Folks like to say that March comes in like a lion and goes out like a lamb. Well, this might be true of the weather, but it sure isn't true here at Bluebird Farm where march started calm and slow and has developed into a regular stampede of activity at the end. The cool wet start lulled us into a false sense of a slow spring. Meanwhile spring sprung upon us over the course of about two days. So March came in like a friendly house cat and is headed out like a herd of elephants.
The real awakening this Spring has been in the garden. We have been trying to prepare the soil whenever it is dry for a few days. Then the fun part--planting! We have transplanted lettuce, kale, cabbage, broccoli, chinese cabbage, and spinach. We have also begun direct seeding peas, beets, radishes, salad mix, arugula, and some herbs. Unfortunately, wetness prevented us from preparing the ground in advance of seeding. When we seed directly into newly prepared ground it means that the weeds start the same time as the vegetables. This leads to our favorite activity--weeding! Ideally we would like to be able to prepare the ground, allow weeds to germinate, do a shallow cultivation to kill weeds without bringing more seeds to the surface, then plant our vegetables. No such leisure this spring.
We have also been busy seeding summer crops in the greenhouse. Our mouths were watering with thoughts of juicy tomatoes, fresh basil, and colorful peppers as we seeded over 1000 plants. We are looking forward to 21 varieties of tomatoes. Cherry tomatoes, canning tomatoes, slicers, tomatoes for drying, and of course a healthy selection flavor packed heirlooms you can't get anywhere else but your backyard or a local farm.
Burning the midnight oil seeding tomatoes
Meanwhile, the animals have done their part to keep us busy. We have broiler chickens outside on pasture. We move their pen forward whenever they run out of fresh grass. When they are young this is only once a day, now it is twice a day. They are busy eating, growing, and fertilizing our pastures. The layer flock is in full swing as well. We are using them to help fight back encroaching honeysuckle around the edges of our pastures. The pigs to are busy working for us in the woods. They are rooting out roots, grubbing up grubs, and generally enjoying being forest pigs. Their paddocks are in areas newly cleared of trees. After they have eaten most of the old tree roots and tilled up a paddock we spread some cover crop seed. They then trample this into the soil and we move them on to the next paddock. We love our pig tractors! They work all the time, don't need to be paid, don't require any diesel, and in the end they taste delicious.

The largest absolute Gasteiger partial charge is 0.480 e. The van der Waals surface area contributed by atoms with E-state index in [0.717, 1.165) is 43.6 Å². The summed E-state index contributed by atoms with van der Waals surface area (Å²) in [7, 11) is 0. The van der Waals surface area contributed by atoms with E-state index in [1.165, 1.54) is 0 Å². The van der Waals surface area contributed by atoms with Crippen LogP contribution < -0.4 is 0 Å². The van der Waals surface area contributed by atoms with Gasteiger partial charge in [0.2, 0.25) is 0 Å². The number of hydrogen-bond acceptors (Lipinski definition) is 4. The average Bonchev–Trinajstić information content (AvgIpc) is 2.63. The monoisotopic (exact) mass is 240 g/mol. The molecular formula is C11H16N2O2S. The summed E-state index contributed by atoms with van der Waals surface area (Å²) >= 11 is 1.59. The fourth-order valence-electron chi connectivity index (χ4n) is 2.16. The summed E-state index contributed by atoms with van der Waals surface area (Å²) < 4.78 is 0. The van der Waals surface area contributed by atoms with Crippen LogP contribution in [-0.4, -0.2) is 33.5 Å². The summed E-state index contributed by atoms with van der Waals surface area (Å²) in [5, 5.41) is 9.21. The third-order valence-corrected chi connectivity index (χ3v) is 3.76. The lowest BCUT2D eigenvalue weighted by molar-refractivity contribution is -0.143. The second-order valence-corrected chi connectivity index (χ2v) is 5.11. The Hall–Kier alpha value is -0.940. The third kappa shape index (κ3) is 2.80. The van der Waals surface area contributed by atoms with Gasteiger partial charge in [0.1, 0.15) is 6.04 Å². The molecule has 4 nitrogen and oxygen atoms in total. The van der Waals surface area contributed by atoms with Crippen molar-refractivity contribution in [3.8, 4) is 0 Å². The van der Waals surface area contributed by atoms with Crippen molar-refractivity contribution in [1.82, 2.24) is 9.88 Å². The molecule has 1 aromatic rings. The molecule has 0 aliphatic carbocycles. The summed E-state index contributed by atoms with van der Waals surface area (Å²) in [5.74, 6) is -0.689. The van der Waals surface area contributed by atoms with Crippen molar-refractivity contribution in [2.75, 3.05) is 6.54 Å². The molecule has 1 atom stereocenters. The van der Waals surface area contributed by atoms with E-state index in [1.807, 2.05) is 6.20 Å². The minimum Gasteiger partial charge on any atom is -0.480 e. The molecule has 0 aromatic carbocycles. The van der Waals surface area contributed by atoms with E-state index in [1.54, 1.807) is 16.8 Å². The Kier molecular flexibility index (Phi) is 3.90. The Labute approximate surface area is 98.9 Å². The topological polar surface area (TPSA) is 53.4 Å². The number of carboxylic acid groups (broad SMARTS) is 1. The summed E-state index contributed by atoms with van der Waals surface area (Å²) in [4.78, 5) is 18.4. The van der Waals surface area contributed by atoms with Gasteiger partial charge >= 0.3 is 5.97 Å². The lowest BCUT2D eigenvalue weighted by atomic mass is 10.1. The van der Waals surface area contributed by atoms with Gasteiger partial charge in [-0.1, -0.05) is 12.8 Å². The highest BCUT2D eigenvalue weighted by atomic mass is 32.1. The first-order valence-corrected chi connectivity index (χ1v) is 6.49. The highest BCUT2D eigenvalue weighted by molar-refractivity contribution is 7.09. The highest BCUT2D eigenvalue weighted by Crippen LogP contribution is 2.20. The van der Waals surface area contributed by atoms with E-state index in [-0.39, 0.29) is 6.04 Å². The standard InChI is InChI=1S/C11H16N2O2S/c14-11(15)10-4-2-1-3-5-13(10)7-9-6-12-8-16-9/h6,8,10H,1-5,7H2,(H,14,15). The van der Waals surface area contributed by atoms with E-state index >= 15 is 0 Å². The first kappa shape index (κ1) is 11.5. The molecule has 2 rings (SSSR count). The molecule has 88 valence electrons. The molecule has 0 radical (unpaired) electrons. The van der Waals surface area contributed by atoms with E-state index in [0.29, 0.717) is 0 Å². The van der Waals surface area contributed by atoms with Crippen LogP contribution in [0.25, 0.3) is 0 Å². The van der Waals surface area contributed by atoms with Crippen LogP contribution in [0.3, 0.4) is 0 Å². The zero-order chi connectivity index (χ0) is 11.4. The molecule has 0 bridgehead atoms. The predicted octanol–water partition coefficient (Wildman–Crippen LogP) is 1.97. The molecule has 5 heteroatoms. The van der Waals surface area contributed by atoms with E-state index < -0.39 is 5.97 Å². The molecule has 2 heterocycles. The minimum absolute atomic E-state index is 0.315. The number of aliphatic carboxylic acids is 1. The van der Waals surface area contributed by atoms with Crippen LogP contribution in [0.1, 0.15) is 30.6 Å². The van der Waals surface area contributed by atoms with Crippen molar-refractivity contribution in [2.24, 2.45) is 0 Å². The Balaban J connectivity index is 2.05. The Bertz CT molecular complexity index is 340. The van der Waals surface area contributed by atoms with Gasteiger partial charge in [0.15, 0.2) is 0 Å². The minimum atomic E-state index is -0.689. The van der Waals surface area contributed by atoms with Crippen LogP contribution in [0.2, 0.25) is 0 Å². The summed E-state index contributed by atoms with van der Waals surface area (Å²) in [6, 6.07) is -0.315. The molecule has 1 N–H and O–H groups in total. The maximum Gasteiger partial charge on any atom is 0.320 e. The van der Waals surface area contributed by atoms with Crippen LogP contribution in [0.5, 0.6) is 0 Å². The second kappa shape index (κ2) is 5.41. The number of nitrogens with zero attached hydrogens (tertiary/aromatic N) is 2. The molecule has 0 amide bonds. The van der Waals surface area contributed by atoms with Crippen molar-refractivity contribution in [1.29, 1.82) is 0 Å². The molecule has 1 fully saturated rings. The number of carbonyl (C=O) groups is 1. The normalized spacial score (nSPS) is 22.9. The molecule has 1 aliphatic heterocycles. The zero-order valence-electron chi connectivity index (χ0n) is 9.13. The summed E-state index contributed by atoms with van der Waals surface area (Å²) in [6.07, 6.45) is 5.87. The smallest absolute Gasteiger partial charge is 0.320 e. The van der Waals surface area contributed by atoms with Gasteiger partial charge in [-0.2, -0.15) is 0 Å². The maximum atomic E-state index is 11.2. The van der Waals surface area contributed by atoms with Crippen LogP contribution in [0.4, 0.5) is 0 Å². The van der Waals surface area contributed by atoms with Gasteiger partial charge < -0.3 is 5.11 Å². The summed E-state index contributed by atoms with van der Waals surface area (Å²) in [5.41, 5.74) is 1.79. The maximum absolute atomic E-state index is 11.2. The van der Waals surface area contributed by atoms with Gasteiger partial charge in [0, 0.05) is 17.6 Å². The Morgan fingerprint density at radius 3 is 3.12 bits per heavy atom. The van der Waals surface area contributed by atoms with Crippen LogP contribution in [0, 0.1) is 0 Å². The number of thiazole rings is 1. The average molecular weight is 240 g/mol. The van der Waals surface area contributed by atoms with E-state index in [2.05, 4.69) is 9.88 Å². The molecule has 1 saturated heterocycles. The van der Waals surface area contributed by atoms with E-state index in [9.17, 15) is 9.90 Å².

Just when we thought we were busy the farmers markets have started. Scott Pyatt of Catawba Valley Brewing Company generously offered the use of his patio for an early Spring Farmers Market. You can find us there Fridays April 2nd-May 7th from 4-6 pm. Then, beginning May 8th you will find us at the Morganton market Saturday May 8th-October from 8-noon. If you live in Hickory or Conover areas you can also find us at the Hickory Market every Wednesday from 12-5:30 beginning 28th. The Conover Market starts Saturday April 24th and happens every Saturday from 8-12:30
Whenever we are busy, and sleep becomes a secondary priority, I start thinking about why we are doing what we are doing. The short answer is that there is no short answer. Our reasons begin with personal interest, but are sustained by our belief in the importance of this work for the environment, community, health, and the economy. Perhaps no one summarizes these thoughts as well as the farmer, poet, and writer Wendell Berry. If you have not read any of his work I encourage you to do so. I frequently read short pieces of his writing for inspiration and encouragement. He reminds me that what we are doing is more than just farming. By choosing to do what we do in the way we do it we place ourselves in opposition to the all to common pattern of the destruction of local communities and the environmental by large economic forces with no local interest. This story of exploitation occurs all over the world from India to our backyard. It is visible in the high suicide rates of farmers in the midwest, in the destruction of entire mountains in West Virginia, and the decline of downtowns everywhere. Unfortunately, our current economic model offers only one kind of solution-Bigness. It calls for infinite growth on our finite planet and scale far beyond that of communities. In our drive for bigness we replace correctable small-scale issues with large scale problems and we have no large scale solutions.
What we hope to contribute to is a responsible local economy. Wendell Berry reminds us that such an economy must be based on the belief that "the world is rooted in mystery and sanctity", that this is an economy of use and return. This is an economy where we undertake our work with "praise, gratitude, responsibility, good use, good care, and a proper regard for future generations." It is heartening to see that so many people are beginning to realize the folly of our current model of bigness. We are thankful to all of you who for saying enough is enough. We look forward to building on all of our early enthusiasm to maintain and build on the participatory community we believe already exists in all of us. We all know how to cooperate, we all want to help, we all want clean water, air and healthy soil, and we all want to have a say in our community, but we are told over and over again to close our eyes, ears, and mouth and open our wallet. Buy!, Spend!, Drive!, Fight!
Thank you for not listening and choosing to participate in our community.
William Lyons and Marie Williamson
4178 Bluebird Dr.
Field Preparation at our leased land
Cover crop seeded in November, growing green in March.